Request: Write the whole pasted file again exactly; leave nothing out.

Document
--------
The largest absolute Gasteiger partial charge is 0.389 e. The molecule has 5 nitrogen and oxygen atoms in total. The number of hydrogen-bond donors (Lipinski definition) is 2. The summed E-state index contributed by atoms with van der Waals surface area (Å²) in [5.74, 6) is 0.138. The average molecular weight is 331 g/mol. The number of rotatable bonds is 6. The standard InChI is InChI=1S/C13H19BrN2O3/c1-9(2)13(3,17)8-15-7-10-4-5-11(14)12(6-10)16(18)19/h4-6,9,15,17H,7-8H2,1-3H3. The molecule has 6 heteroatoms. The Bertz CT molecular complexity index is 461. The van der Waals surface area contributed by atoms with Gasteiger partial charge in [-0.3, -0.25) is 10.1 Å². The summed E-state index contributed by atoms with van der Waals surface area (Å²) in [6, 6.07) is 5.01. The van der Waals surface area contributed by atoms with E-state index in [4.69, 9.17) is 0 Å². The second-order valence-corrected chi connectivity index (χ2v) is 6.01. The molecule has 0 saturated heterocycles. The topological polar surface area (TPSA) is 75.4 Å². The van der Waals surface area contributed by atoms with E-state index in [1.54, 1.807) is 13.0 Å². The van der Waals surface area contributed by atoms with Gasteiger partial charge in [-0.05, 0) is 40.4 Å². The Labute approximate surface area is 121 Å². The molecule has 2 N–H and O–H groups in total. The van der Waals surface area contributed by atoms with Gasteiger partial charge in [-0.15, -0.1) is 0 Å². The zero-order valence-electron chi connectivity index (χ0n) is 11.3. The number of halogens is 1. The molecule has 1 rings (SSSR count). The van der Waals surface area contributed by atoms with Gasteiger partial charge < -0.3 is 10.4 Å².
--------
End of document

The largest absolute Gasteiger partial charge is 0.389 e. The molecule has 5 nitrogen and oxygen atoms in total. The number of hydrogen-bond donors (Lipinski definition) is 2. The summed E-state index contributed by atoms with van der Waals surface area (Å²) in [5.74, 6) is 0.138. The average molecular weight is 331 g/mol. The number of rotatable bonds is 6. The standard InChI is InChI=1S/C13H19BrN2O3/c1-9(2)13(3,17)8-15-7-10-4-5-11(14)12(6-10)16(18)19/h4-6,9,15,17H,7-8H2,1-3H3. The molecule has 6 heteroatoms. The Bertz CT molecular complexity index is 461. The van der Waals surface area contributed by atoms with Gasteiger partial charge in [-0.3, -0.25) is 10.1 Å². The summed E-state index contributed by atoms with van der Waals surface area (Å²) in [6, 6.07) is 5.01. The van der Waals surface area contributed by atoms with E-state index in [4.69, 9.17) is 0 Å². The second-order valence-corrected chi connectivity index (χ2v) is 6.01. The molecule has 0 saturated heterocycles. The topological polar surface area (TPSA) is 75.4 Å². The van der Waals surface area contributed by atoms with E-state index in [1.54, 1.807) is 13.0 Å². The van der Waals surface area contributed by atoms with Gasteiger partial charge in [-0.05, 0) is 40.4 Å². The Labute approximate surface area is 121 Å². The molecule has 2 N–H and O–H groups in total. The van der Waals surface area contributed by atoms with Gasteiger partial charge in [-0.15, -0.1) is 0 Å². The zero-order valence-electron chi connectivity index (χ0n) is 11.3. The number of halogens is 1. The molecule has 1 rings (SSSR count). The van der Waals surface area contributed by atoms with Gasteiger partial charge < -0.3 is 10.4 Å².